There is enough eveidence that fat can be safely used for various problems in breast cancer patients. Concerns in initial years about fat grafting in cancer in terms of recurrence and its diagnosis have been clarified. Surgical fraternity agrees by evidence now, that it is safe and without increased risks with better benefits.
Its important to have a support of an experienced surgeon and a radiologist when contemplating fat grafting in breast cancer to identify what is normal after fat grating.
Small dents and hollows after lumpectomy look unsightly .Layered LipoSculpture helps to fill in volume to restore contour and shape without a major operation.
The thinned and atrophic skin from radiation can improve and soften with fat grafting. Transferred fat brings in volume to plump up the atrophic and thinned skin of radiation. It also brings in chemical factors called growth factors which makes the skin firmer and more radiant.
Post radiation pain out of tight scars and restricted joint movements can be treated to a larger extent by minimally invasive fat grafting done as a office procedure.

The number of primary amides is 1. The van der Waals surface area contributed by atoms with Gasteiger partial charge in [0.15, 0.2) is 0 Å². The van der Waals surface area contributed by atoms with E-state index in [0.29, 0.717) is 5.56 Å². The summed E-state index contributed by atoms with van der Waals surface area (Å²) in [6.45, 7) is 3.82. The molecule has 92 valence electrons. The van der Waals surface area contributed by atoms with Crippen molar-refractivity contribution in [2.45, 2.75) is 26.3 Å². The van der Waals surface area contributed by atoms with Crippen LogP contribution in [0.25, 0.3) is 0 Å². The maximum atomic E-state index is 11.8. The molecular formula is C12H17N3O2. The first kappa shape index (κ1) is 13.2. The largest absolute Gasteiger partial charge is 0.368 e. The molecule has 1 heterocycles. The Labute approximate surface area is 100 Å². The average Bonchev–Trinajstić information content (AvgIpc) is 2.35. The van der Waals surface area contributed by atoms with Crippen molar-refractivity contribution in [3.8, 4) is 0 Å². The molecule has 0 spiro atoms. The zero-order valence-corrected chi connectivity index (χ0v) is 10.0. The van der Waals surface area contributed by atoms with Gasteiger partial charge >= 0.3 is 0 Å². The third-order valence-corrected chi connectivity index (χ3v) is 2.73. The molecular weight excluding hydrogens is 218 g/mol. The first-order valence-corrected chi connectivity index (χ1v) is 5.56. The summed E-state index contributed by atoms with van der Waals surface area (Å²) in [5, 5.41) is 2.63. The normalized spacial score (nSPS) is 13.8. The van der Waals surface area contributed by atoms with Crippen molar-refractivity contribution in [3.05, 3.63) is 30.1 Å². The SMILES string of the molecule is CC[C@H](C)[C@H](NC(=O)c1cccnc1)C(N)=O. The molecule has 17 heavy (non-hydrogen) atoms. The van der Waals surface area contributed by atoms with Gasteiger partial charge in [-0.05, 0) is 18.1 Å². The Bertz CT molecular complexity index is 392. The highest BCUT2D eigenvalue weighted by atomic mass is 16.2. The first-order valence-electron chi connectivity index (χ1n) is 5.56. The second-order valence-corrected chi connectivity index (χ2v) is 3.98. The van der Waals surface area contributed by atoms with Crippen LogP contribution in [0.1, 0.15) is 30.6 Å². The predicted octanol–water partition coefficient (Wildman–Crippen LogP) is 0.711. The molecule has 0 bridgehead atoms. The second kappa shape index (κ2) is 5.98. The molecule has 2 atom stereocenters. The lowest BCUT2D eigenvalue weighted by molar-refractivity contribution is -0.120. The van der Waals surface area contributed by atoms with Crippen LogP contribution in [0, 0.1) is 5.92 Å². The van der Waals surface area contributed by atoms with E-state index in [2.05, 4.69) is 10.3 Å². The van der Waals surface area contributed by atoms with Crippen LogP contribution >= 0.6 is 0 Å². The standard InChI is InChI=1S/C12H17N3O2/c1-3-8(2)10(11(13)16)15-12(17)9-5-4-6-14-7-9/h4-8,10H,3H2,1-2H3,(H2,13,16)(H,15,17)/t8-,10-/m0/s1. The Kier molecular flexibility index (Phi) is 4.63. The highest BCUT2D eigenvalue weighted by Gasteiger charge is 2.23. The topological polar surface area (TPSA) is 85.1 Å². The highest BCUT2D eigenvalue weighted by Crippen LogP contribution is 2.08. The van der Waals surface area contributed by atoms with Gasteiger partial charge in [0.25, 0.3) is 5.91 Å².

The increased blood supply and subcutaneous fat from ADSC may explain the fact.
Thin skin or a large size implant might make the implant edges visible. Animation deformities or capsular contractures are unforeseen complications that can make people unhappy. Fat can be layered around the implant capsule in layers. Rippling or indentations can be filled with fat. Sharp, visible edges of implants can thus be smoothened with Liposculpt techniques.
Many women have some kind of reconstruction after mastectomy which may leave them with breasts which are asymmetrical ,unequal, hard and scarred.
Fat can be used to improve the look and feel of reconstructed breasts in many ways. It can;
1.soften the contours and hide the edges of the implant.
2.it can be placed to shape the breast more naturally
3.Can create cleavage and
4. Can improve the look of scars
Will fat transfer cause complications with future breast cancer detection?
It is possible that calcifications and lumps can occur after fat transfer (as it can after any breast surgery), but there is no evidence to suggest that fat transfer will cause breast cancer or prevent its detection. The American Society of Plastic Surgery (ASPS) has determined that fat grafting to the breast is safe and that there is no higher incidence of breast cancer among those who have had fat grafting. They do recommend, however, that the surgeon performing fat grafting to the breasts should be someone with a good deal of experience doing this procedure.